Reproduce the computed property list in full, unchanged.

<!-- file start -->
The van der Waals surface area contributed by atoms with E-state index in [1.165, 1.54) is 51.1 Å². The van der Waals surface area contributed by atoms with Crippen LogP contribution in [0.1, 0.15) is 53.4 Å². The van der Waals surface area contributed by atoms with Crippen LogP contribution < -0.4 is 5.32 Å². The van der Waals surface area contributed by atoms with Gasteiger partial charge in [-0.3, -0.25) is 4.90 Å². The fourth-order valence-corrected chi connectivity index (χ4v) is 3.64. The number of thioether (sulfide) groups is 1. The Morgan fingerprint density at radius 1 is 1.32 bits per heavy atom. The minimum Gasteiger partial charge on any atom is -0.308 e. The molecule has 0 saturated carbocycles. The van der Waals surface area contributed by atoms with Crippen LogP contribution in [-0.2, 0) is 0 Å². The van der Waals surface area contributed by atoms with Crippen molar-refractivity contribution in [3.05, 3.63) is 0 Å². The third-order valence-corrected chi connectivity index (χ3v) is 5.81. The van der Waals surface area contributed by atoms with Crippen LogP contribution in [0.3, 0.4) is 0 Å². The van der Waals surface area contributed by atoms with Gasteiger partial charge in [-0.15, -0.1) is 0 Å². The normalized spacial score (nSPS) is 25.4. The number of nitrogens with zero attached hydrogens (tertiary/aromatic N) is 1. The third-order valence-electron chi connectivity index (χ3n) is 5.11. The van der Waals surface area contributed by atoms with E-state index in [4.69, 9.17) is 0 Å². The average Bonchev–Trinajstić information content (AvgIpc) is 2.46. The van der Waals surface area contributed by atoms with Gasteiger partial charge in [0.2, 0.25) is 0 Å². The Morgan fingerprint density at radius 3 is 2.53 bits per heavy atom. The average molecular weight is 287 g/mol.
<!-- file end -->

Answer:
The van der Waals surface area contributed by atoms with E-state index in [1.165, 1.54) is 51.1 Å². The van der Waals surface area contributed by atoms with Crippen LogP contribution in [0.1, 0.15) is 53.4 Å². The van der Waals surface area contributed by atoms with Crippen LogP contribution < -0.4 is 5.32 Å². The van der Waals surface area contributed by atoms with Gasteiger partial charge in [-0.3, -0.25) is 4.90 Å². The fourth-order valence-corrected chi connectivity index (χ4v) is 3.64. The number of thioether (sulfide) groups is 1. The Morgan fingerprint density at radius 1 is 1.32 bits per heavy atom. The minimum Gasteiger partial charge on any atom is -0.308 e. The molecule has 0 saturated carbocycles. The van der Waals surface area contributed by atoms with Crippen LogP contribution in [-0.2, 0) is 0 Å². The van der Waals surface area contributed by atoms with Crippen molar-refractivity contribution in [3.05, 3.63) is 0 Å². The third-order valence-corrected chi connectivity index (χ3v) is 5.81. The van der Waals surface area contributed by atoms with Crippen LogP contribution in [0.3, 0.4) is 0 Å². The van der Waals surface area contributed by atoms with Gasteiger partial charge in [-0.15, -0.1) is 0 Å². The normalized spacial score (nSPS) is 25.4. The number of nitrogens with zero attached hydrogens (tertiary/aromatic N) is 1. The third-order valence-electron chi connectivity index (χ3n) is 5.11. The van der Waals surface area contributed by atoms with E-state index in [4.69, 9.17) is 0 Å². The average Bonchev–Trinajstić information content (AvgIpc) is 2.46. The van der Waals surface area contributed by atoms with Gasteiger partial charge in [0.2, 0.25) is 0 Å². The Morgan fingerprint density at radius 3 is 2.53 bits per heavy atom. The average molecular weight is 287 g/mol.